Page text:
All About Resident But Not Ordinary Resident And Why This Special Status Is Accorded
For income tax purposes in India, you can be a 'Resident Indian' or a 'Non Resident Indian.' Or you can also be a 'Resident but not Ordinary Resident (RNOR).' In this article, we take a look at who an RNOR is and why this special status is accorded.
Who is an RNOR?
To understand who an RNOR is, we first need to understand the definitions of resident and non-resident Indian.
A person is a resident Indian in a particular year if he fulfills either of these two conditions:
He/she has been in India in that year for 182 days or more or He/she has been in India for 60 days or more in that year and 365 days or more in the 4 years preceding that year
A person who does not fulfill the above conditions is considered to be a non-resident.
Now, if you have recently moved back to India after spending many years overseas, you must check for the status of RNOR.
A person is an RNOR if he meets either of these two conditions:
He/she has been non-resident in India, that is, an NRI, in nine out of the ten previous years preceding that year, or He/she has, during the seven previous years preceding that year, been in India for a period of 729 days or less
Now depending on the date of return, a person can take the benefit of the RNOR status for up to 3 tax years in India. (Note than a tax year in India is a fiscal year, that is, from April to March)
Illustration: Rakesh Verma returns to India on 15th January 2011 after spending more than 20 years abroad. The first tax year for him in India would be 2010-2011. Does he qualify as RNOR in 2010-2011? Yes, because:
He has been an NRI for all the years preceding 2010-2011.
Will he qualify as RNOR in 2011-2012? Yes, because
He will have been an NRI for nine out of the ten previous years. That is, except for 2010-2011, he will have been NRI in all other years
Will he qualify as RNOR in 2012-2013?
He will not have been NRI for nine out of the ten previous years because he would have been RNOR for 2010-2011 and 2011-2012.
During the seven previous years, that is for the seven tax years from 2005-2006 to 2011-2012, he would have been in India for the entire 2011-2012 (366 days) and for 75 days in 2010-2011. That's 441 days in total which is less than 729 days. Because he will fulfill this second condition, he will qualify as an RNOR in 2012-2013 as well.
Will he qualify for RNOR in 2013-2014?
He will not have been NRI for nine out of the ten previous years because he would have been RNOR from 2010-11 to 2012-13.
During the seven previous tax years, that is from 2006-2007 to 2012-2013, he would have been in India for 365 days in 2012-2013, 366 days in 2011-2012 and 75 days in 2010-2011. That's 806 days in total. Since he will not fulfill either condition, he will be considered as Resident Indian in 2013-2014.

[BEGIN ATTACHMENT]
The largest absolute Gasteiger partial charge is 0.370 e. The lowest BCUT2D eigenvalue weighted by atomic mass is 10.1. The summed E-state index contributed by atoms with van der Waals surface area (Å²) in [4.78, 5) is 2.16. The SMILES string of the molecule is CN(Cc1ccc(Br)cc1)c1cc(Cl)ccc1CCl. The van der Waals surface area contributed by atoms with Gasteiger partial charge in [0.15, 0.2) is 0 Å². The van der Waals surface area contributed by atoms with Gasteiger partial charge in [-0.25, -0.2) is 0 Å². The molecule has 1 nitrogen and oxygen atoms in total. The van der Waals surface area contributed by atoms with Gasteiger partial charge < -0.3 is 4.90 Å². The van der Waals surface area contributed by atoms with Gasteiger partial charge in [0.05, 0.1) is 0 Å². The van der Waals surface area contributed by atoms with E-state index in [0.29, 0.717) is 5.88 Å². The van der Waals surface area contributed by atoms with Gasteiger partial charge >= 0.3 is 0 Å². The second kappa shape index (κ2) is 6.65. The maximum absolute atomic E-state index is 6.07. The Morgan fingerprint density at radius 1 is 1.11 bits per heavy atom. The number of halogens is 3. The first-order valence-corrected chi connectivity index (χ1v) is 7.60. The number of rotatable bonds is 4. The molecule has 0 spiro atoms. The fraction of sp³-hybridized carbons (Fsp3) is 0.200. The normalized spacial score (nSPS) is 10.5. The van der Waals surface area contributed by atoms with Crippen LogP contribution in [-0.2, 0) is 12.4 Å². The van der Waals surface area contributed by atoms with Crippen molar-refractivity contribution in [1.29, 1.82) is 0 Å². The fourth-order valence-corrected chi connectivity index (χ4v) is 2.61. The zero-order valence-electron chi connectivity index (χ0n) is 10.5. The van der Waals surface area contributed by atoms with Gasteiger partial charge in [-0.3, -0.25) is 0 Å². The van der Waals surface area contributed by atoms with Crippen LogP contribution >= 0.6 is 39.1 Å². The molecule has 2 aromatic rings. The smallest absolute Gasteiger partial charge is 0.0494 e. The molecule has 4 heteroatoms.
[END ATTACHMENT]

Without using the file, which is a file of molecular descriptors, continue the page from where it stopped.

Why this status?
The RNOR is a special status accorded in order to provide some benefits to returning NRIs. For Indian income tax purposes, an RNOR is treated at par with NRIs. That means, an RNOR needs to pay tax in India only on his Indian income. Any income from abroad will not be taxed in India. These include:
Any interest or dividends from foreign securities
Any capital gains from the sale of foreign assets including property
Any withdrawals made from foreign retirement funds such as 401K plans for US based NRIs
Interest on Foreign Currency Non Resident (FCNR) bank account held in India (until maturity)
Interest on Resident Foreign Currency (RFC) account
(Note: There is one exception here. Income received and accrued outside India from a business controlled or set up in India is taxable in India, even for an RNOR)
These exemptions will allow NRIs to bring back their foreign assets into India without the burden of heavy taxes. Once the person becomes a Resident Indian from the RNOR, all his foreign income will be taxable in India. "However, concessions and exemptions granted under the Double Taxation Avoidance Agreement, if any, between India and the country of the NRI's original residence will be applicable and relief will be granted as regards tax paid outside India on the overseas income liable to tax in India," explains Rajesh Dhruva, CEO of femaonline.com.
Another exemption is that of Wealth Tax. For RNOR, assets located outside India are exempt from Wealth tax in India. Once his status changes to Resident India, his foreign assets will come under the purview of Wealth Tax.